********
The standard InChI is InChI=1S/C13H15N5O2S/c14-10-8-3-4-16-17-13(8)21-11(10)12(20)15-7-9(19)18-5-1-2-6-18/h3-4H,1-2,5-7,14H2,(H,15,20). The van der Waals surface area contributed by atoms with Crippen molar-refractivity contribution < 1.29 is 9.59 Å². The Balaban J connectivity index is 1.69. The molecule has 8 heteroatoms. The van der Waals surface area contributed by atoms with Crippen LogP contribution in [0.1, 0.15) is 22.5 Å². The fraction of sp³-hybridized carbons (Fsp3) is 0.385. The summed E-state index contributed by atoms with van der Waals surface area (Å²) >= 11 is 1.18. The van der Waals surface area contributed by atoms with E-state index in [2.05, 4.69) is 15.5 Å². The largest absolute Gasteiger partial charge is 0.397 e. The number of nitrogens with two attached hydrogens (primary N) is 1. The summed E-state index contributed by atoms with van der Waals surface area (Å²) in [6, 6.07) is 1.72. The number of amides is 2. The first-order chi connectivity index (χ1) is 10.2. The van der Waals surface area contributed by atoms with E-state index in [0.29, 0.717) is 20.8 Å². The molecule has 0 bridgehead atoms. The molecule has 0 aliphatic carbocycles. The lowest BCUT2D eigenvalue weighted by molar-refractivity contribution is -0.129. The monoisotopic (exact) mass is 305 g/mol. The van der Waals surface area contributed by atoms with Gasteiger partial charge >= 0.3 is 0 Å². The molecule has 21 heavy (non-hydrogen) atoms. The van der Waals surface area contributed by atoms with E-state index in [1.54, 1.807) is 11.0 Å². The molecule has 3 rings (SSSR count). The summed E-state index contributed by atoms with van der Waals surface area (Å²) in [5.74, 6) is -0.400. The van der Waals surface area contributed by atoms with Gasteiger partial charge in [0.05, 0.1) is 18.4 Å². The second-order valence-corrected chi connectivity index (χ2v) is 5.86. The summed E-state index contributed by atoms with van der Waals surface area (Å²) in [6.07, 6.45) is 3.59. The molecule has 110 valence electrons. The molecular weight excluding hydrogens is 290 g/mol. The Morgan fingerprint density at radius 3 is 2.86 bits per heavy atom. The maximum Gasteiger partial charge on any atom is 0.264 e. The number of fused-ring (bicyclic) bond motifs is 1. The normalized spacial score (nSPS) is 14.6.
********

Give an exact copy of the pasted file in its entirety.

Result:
The standard InChI is InChI=1S/C13H15N5O2S/c14-10-8-3-4-16-17-13(8)21-11(10)12(20)15-7-9(19)18-5-1-2-6-18/h3-4H,1-2,5-7,14H2,(H,15,20). The van der Waals surface area contributed by atoms with Crippen molar-refractivity contribution < 1.29 is 9.59 Å². The Balaban J connectivity index is 1.69. The molecule has 8 heteroatoms. The van der Waals surface area contributed by atoms with Crippen LogP contribution in [0.1, 0.15) is 22.5 Å². The fraction of sp³-hybridized carbons (Fsp3) is 0.385. The summed E-state index contributed by atoms with van der Waals surface area (Å²) >= 11 is 1.18. The van der Waals surface area contributed by atoms with E-state index in [2.05, 4.69) is 15.5 Å². The largest absolute Gasteiger partial charge is 0.397 e. The number of nitrogens with two attached hydrogens (primary N) is 1. The summed E-state index contributed by atoms with van der Waals surface area (Å²) in [6, 6.07) is 1.72. The number of amides is 2. The first-order chi connectivity index (χ1) is 10.2. The van der Waals surface area contributed by atoms with E-state index in [0.29, 0.717) is 20.8 Å². The molecule has 0 bridgehead atoms. The molecule has 0 aliphatic carbocycles. The lowest BCUT2D eigenvalue weighted by molar-refractivity contribution is -0.129. The monoisotopic (exact) mass is 305 g/mol. The van der Waals surface area contributed by atoms with Gasteiger partial charge >= 0.3 is 0 Å². The molecule has 21 heavy (non-hydrogen) atoms. The van der Waals surface area contributed by atoms with E-state index in [1.54, 1.807) is 11.0 Å². The molecule has 3 rings (SSSR count). The summed E-state index contributed by atoms with van der Waals surface area (Å²) in [5.74, 6) is -0.400. The van der Waals surface area contributed by atoms with Gasteiger partial charge in [0.05, 0.1) is 18.4 Å². The second-order valence-corrected chi connectivity index (χ2v) is 5.86. The summed E-state index contributed by atoms with van der Waals surface area (Å²) in [6.07, 6.45) is 3.59. The molecule has 110 valence electrons. The molecular weight excluding hydrogens is 290 g/mol. The Morgan fingerprint density at radius 3 is 2.86 bits per heavy atom. The maximum Gasteiger partial charge on any atom is 0.264 e. The number of fused-ring (bicyclic) bond motifs is 1. The normalized spacial score (nSPS) is 14.6.